Vanuatu assessment update after Cyclone Pam

March 25, 2015

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  • While Cyclone Pam caused severe damage, our team has determined that the urgent needs of survivors are already being met. Photo: Mark Ferdig/Mercy Corps

Less than two weeks ago, a violent cyclone struck the Pacific Island nation of Vanuatu. In the immediate aftermath of the disaster, supporters like you allowed us to get on the ground quickly and assess the urgent needs of people in the affected area.

We deployed a small team of emergency responders to Vanuatu after Cyclone Pam to assess the damage and determine if Mercy Corps’ expertise was needed in the recovery effort. We don’t have an established presence in Vanuatu, but our team was among the first outside responders to arrive following the cyclone.

“What we’ve seen on the ground here in Vanuatu is as serious as any storm damage I have observed,” said Mark Ferdig, Senior Team Leader of Mercy Corps’ Strategic Response and Global Emergency (SRGE) Team — who also responded to needs after Typhoon Haiyan. “As far as I could see, all the vegetation and housing looked like someone walked through with hatchet, hacking and chopping.”

The disaster was the worst storm to make landfall here, and it left approximately 160,000 people in need of humanitarian assistance. Homes and businesses were destroyed and people on the island endured powerful winds, torrential rain and storm swells. But the resilient nation is already starting to recover thanks to strong local and international support.

During the assessment, our team evaluated the storm’s damage, the risks faced by survivors, and the level of response already in progress by the local government and other partners. It was important that the team determine if there were any gaps in immediate relief where Mercy Corps’ expertise could be of significant value.

While the storm’s damage was severe, we determined that the immediate response by the government and international partners is comprehensive — the needs of survivors are already being met, so our immediate role in the relief effort is not required.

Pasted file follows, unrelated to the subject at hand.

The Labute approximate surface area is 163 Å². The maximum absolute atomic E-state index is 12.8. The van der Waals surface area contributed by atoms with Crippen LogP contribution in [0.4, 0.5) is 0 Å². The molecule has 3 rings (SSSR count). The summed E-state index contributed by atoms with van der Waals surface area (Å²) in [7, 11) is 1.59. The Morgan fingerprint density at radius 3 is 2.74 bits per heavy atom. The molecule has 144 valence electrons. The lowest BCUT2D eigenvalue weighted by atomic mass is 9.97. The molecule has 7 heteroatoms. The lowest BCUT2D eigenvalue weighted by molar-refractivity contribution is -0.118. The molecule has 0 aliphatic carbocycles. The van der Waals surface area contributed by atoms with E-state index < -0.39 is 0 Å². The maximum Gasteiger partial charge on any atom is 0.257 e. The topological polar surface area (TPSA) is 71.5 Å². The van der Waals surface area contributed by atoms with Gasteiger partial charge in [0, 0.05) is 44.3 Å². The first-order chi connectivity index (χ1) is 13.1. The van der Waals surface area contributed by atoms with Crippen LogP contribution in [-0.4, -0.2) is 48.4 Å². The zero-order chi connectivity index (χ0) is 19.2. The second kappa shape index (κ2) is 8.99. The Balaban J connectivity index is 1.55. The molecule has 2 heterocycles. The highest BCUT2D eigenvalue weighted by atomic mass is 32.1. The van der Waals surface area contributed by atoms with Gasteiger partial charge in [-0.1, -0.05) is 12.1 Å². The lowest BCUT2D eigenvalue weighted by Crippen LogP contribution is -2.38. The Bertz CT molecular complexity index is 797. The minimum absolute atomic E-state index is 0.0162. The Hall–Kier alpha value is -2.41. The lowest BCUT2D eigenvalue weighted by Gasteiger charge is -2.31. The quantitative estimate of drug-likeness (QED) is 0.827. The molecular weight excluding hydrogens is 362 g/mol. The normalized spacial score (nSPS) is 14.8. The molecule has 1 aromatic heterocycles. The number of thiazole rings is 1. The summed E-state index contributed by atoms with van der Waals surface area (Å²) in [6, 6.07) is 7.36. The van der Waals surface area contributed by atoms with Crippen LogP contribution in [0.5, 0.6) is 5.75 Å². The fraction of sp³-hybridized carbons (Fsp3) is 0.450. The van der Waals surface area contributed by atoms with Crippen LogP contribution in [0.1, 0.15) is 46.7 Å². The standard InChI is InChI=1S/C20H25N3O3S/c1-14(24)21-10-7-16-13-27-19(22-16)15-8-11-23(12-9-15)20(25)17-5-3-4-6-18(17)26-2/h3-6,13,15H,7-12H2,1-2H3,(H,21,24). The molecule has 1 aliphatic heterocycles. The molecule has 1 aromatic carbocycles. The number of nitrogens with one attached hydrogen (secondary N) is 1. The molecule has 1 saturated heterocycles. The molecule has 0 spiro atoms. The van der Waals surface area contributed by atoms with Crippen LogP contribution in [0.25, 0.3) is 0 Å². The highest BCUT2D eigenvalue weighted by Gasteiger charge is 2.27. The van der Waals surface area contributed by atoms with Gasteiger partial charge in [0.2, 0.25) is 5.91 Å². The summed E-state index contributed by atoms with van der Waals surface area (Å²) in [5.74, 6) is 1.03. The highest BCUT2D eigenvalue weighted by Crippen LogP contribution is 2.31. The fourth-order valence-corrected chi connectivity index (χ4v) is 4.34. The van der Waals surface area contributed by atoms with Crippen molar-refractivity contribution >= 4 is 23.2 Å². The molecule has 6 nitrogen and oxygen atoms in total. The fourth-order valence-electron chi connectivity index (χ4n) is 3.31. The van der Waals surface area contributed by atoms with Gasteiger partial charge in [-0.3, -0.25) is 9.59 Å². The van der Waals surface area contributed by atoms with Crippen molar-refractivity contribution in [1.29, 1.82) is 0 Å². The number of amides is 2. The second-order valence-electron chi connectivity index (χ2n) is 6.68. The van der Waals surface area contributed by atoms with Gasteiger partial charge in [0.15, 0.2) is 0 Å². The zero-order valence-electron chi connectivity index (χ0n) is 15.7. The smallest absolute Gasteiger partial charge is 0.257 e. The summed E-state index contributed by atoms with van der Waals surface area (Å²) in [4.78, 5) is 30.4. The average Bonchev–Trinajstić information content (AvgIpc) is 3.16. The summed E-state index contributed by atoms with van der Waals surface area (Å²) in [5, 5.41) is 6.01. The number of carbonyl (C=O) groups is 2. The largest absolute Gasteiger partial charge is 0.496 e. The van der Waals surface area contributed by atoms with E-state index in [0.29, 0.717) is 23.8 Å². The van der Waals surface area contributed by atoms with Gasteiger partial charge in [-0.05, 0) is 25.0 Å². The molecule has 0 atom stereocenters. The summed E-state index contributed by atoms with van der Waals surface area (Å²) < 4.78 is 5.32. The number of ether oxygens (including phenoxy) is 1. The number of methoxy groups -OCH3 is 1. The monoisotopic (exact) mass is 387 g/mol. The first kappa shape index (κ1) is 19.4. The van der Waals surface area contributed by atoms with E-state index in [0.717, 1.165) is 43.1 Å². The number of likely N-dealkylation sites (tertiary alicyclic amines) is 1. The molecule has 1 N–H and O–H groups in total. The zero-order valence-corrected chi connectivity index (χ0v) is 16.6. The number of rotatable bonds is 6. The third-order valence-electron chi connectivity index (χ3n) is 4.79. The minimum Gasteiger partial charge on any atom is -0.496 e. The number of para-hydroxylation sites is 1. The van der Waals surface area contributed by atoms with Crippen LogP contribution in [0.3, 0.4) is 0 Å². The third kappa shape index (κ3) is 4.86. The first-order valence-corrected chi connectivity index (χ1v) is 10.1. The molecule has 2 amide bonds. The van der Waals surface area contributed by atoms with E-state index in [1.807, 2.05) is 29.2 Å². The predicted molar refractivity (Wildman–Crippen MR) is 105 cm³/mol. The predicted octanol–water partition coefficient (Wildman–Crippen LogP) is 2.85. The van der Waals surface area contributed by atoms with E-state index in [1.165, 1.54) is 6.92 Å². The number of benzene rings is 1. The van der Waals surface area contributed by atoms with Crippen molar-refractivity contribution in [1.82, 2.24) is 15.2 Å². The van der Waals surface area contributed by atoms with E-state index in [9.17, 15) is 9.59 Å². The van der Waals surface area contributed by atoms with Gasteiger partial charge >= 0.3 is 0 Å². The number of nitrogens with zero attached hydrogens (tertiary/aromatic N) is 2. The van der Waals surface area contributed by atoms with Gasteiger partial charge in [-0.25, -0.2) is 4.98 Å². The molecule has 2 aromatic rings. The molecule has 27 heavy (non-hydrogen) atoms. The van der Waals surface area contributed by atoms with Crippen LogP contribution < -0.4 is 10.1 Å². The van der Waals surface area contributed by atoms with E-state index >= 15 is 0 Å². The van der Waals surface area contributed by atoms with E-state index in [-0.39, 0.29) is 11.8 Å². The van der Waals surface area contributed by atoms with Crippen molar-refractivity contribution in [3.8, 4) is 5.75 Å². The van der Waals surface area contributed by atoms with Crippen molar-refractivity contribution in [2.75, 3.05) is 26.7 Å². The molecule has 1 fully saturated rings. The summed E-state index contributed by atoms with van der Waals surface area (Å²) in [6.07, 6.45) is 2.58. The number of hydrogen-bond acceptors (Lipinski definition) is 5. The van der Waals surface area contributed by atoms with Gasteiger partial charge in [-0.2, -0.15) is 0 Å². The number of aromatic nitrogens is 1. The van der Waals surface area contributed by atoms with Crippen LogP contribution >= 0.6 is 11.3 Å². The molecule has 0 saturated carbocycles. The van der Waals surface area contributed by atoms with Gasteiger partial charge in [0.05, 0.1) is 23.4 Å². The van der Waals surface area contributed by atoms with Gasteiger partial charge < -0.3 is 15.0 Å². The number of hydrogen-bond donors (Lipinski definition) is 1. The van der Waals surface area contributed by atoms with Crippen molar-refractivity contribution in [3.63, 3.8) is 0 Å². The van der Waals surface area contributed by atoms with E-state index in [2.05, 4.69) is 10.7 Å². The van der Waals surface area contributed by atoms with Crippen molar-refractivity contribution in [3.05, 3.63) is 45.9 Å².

“This is a place that knows cyclones, because unfortunately their homes lie in the path of some of the world’s fiercest storms,” said Ferdig. “So the people know what to do. The government knows how to get the recovery work done. And they have excellent support from their trusted networks of international partners.”

The local government is in control of the situation and is working with strong support from the United Nations and other international relief agencies, many that have long-term operations and experience in Vanuatu.

“I feel good knowing that Mercy Corps was here to understand the situation up close – and confident that the people of Vanuatu will receive the assistance they require to recover from Cyclone Pam and rebuild their lives,” said Ferdig.

Mercy Corps has responded to almost every global emergency in the last 20 years, bringing lifesaving aid to survivors after natural disasters like the Indian Ocean Tsunami, the Haiti Earthquake, and Typhoon Haiyan.

In a time of unprecedented crises and disasters all around the world, we must make smart decisions to ensure that urgent needs are met and lives are saved, particularly in areas where the overall humanitarian response is limited.

Thanks to our supporters, we are responding to many humanitarian crises at once, helping people survive in and around Syria, Iraq, South Sudan, Liberia, and CAR. This month, we launched a large emergency response in Ukraine, becoming one of the few organizations to help families in the eastern conflict-affected region.

Learn more about how we’re protecting the most vulnerable people in Ukraine and around the world on our emergency response page ▸

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